My weekend retreat brought a burst of creativity. It has been many months since I did so much pen-and-paper writing in the space of a few days. Since returning home, I have tried to recreate the sparking sense of connection with nature. The city has its challenges.
I am in the midst of launching a full-time career as a freelance journalist. As a writer or artist it is important to understand one’s own unique circadian rhythm. We all have times of day when we are more or less alert, creative or energetic. One advantage of working for yourself is you can choose your best personal time to communicate with others, concentrate, be productive, be reflective, take a break, eat or exercise. I already know a lot about my internal clock, but now that my routine is becoming more intensely focused I am learning more.
Inspiration From Nature
At the cottage last weekend I would start my days on the dock eating breakfast, reading magazines as potential markets, and writing in my journal. I have always liked to write in the morning, but these were the most inspired and productive sessions I have had in a long time. My increased focus and motivation seemed to synergize with the rich environment. Inspiration surrounded me.
I was certain I could recreate the experience back home. I love our backyard. We have a steady stream of birds coming to the feeder. The deck overlooks my vegetable garden and the pine plantation behind. It might not be as wild as cottage country, but there is still much to stimulate the mind and senses.
Unfortunately, it has not worked as well. After a week of starting my days at the table on the back deck, I already enjoy the new ritual. However, I struggled as usual to fill three pages with cogent thought.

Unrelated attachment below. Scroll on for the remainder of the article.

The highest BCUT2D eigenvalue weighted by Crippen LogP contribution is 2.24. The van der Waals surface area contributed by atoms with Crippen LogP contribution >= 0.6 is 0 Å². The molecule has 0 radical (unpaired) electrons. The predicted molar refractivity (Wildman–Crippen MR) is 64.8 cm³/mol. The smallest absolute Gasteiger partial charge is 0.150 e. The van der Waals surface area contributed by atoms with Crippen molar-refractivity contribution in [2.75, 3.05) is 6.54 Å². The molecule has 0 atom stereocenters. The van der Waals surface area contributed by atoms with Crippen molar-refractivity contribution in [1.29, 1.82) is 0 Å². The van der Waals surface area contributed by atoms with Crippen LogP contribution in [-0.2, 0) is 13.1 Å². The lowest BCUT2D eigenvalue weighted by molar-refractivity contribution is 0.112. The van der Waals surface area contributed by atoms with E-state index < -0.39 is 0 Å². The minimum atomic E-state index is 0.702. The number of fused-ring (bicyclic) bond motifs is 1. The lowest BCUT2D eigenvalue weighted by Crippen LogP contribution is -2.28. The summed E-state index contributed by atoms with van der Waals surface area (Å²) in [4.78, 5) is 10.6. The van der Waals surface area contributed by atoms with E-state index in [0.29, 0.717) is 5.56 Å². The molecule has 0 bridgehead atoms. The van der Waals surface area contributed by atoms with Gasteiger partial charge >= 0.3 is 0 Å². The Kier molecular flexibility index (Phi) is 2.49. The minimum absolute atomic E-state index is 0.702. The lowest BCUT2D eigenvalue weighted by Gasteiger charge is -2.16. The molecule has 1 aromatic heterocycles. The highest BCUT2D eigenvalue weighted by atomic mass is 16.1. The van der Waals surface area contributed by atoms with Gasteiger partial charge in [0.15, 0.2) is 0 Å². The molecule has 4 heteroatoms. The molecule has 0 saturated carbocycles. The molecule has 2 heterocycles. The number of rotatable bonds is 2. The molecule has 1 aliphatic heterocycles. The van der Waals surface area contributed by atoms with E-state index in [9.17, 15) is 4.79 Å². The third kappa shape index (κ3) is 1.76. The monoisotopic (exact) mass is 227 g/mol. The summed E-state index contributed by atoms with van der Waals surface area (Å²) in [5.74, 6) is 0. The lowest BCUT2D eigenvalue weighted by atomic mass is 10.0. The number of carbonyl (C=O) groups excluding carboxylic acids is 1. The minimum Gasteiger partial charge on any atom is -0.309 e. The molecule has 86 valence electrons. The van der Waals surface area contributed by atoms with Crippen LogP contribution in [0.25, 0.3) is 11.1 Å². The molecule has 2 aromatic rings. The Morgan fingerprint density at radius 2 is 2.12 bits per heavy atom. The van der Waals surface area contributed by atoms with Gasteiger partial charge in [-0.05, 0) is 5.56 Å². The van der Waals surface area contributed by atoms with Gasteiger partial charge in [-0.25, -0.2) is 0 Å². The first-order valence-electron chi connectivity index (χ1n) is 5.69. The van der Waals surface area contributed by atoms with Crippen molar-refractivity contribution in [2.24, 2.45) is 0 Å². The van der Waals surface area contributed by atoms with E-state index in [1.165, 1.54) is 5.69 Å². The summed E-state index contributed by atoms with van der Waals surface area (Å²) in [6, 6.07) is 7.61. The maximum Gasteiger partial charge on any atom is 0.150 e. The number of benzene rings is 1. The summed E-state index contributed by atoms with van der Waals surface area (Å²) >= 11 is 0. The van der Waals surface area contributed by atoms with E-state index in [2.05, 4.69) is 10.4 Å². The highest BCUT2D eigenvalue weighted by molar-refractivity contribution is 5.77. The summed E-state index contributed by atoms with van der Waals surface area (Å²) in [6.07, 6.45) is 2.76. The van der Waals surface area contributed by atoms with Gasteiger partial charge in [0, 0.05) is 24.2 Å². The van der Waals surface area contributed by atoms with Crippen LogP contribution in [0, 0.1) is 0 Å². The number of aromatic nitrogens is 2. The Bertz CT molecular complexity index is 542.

The current issue of Orion Magazine offers this essay: “False Idyll: Seeing only nurture in nature is missing half the point.” You can also read it online or hear it narrated by author J.B. MacKinnon. I relate pretty well to his ideas about the divine:
It hasn’t been my experience that full-force nature directs the mind toward thoughts of positive vibrations or divine master plans. Nature itself is enough, its stories written in blood and shit and electrons and birdsong, and in this we may ultimately find all the sacredness we seem to need.
He also suggests the vast majority of Earth’s citizens live cut off from that deeper meaning, because the environment is so widely broken, sterilized. What we experience as nature lacks natural brutality. I believe we prefer to ignore the suffering of genuine, “full-force nature.” Our avoidance is unhealthy. Mortality catches up with everyone, and every civilization falls.
So while sitting in my gently blowsy backyard neighboured by manicured suburban lawns I recall the rich, quiet forest around my northward lake. It has no predators to speak of. Once in a while a black bear comes around, causes a little trouble with people’s garbage sheds and ends up getting relocated by the ministry. One time years ago I heard a wolf howl very far away in less-inhabited woods toward Algonquin Provincial Park. My place of retreat is deep, still and ecologically diverse but resoundingly safe. It tells richer stories than anything I can hear here, but it still does not go far enough.
So here I sit, another step back in the city. I keep listening, my pen moving across the page. This is where we all are, so I must not stop digging.